Craver VII said...

Touche…not! (Don’t be alarmed, ladies and gentlemen. The contestants are friends and no one was harmed during the jousting, but do not attempt this at home.)

Z, I’m still not buying it. I know of a popular author who was a drunkard. (He’s not one of yours. In fact, he’s not even in Christian publishing.) And I personally know more than one author who are jerks in person, but when these people write in their respective areas, it’s brilliant and worth reading.

Wouldn’t projected sales be the biggest reason for signing authors who have a decent launching platform? What about fiction? Would the author’s background be focused on if it didn’t help sell the book?

Sales are important. If a book doesn’t sell, the ministry is limited, because the book isn’t being read.

On the other hand, someone may champion a cause that I find offensive. There are books that I will not buy, simply because I do not like the author. Am I suffering great loss for this? I don’t think so, because I can never catch up on all my reading as it is.

Bottom line: You are an author and an editor. I am the consumer, and you are the meat. I like meat, but I can’t buy everything at the store. The comments from Amazon.com or wherever will help me determine what I want to buy. I do not see anything wrong with that.

But I'm curious to hear from others on this. Authors, salespeople, book lovers in general...

Macon said...

*draws sabre*
*deep knee bends*
*flexes sabre*
*a few test "swishes"*
*checking tip for for sharpness*

You're both right, imho, in certain senses. *zip!* *poke!*

Dave is right: authors are more than the sum of their books. Whether Craver (or anyone) buys books based upon their whole person has no bearing on that matter. Whether a publishing house should take up would-be writers or not is a fairly complex question, I imagine, but it seems quite reasonable to me that Dave would forecast success of an author based upon themselves as people.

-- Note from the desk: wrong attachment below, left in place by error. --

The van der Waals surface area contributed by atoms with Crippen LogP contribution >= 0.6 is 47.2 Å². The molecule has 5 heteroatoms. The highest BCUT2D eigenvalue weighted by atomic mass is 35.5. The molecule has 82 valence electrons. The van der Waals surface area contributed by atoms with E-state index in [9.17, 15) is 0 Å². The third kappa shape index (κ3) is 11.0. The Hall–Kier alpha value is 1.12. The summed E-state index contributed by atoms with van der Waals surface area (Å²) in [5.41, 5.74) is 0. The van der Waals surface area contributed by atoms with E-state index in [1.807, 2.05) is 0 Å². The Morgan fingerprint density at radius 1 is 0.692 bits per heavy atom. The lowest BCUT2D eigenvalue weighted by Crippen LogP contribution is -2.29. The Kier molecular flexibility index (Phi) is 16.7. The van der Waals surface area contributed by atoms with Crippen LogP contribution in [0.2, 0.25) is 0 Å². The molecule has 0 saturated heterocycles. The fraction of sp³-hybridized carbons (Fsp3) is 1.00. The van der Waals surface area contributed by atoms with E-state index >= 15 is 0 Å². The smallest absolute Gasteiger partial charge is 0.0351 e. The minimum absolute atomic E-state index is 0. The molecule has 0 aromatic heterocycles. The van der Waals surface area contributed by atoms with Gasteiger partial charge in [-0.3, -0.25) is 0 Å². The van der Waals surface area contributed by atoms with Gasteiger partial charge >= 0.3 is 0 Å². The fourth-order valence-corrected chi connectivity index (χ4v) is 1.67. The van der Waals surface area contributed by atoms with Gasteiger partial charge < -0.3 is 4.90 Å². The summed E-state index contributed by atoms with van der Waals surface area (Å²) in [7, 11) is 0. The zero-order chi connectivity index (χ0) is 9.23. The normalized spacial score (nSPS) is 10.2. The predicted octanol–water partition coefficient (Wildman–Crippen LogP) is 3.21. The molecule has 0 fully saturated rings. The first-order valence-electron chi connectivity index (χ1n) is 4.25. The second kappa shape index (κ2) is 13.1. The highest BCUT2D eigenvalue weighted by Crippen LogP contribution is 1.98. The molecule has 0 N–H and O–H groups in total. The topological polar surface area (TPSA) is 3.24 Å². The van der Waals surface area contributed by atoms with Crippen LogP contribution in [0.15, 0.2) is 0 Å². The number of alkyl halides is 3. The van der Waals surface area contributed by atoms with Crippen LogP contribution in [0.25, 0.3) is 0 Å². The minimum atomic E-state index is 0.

But Craver is right as well: For most folks, an idea is an idea is an idea. Many consumers view themselves as consumers and his analogy is apt. Consumers, as we're so defining, are only concerned with consumption. We want sausage! We don't care how it's made. And so we are quite comfortable in separating the finished product from the human & her labor required to create said product. This is the way the world rolls.

I do find, though, that the way the world rolls to be unsatisfying. At the very least, I'm buying less and less the notion that an idea can be separated from the originator/creator of the idea. Joe Thinker has an idea, X. It means something, though, if Joe Thinking lives his life in a Y way. "Y" will either amplify, adjust or invalidate X.

Before the ubiquity of information (thank you internet!), we wouldn't know about Y, but that doesn't mean that Y wasn't affecting X before. Just that we weren't aware of the effect it was having.

Thanks be to God, who not only tells us about his idea (I Love you!), but who also "lives" his idea in Jesus Christ, and in his very being has at his center, this Agape love.


on a related note:
Authors subject themselves to a certain amount of dehumanization in exchange for shelf-space.
A time is coming, and has now come, when this need not be the case. This whole intarweb thing enables authors to bypass the channel that is "shelf-space."

Shelf-Space. What a great 20th century word. :-)

David A. Zimmerman said...

Is "space shelf" better? Very Jetson-esque.

Macon said...

"Space Shelf" That's where we'll put the Hubble Telescope when we're all through with it and it's time to clean up.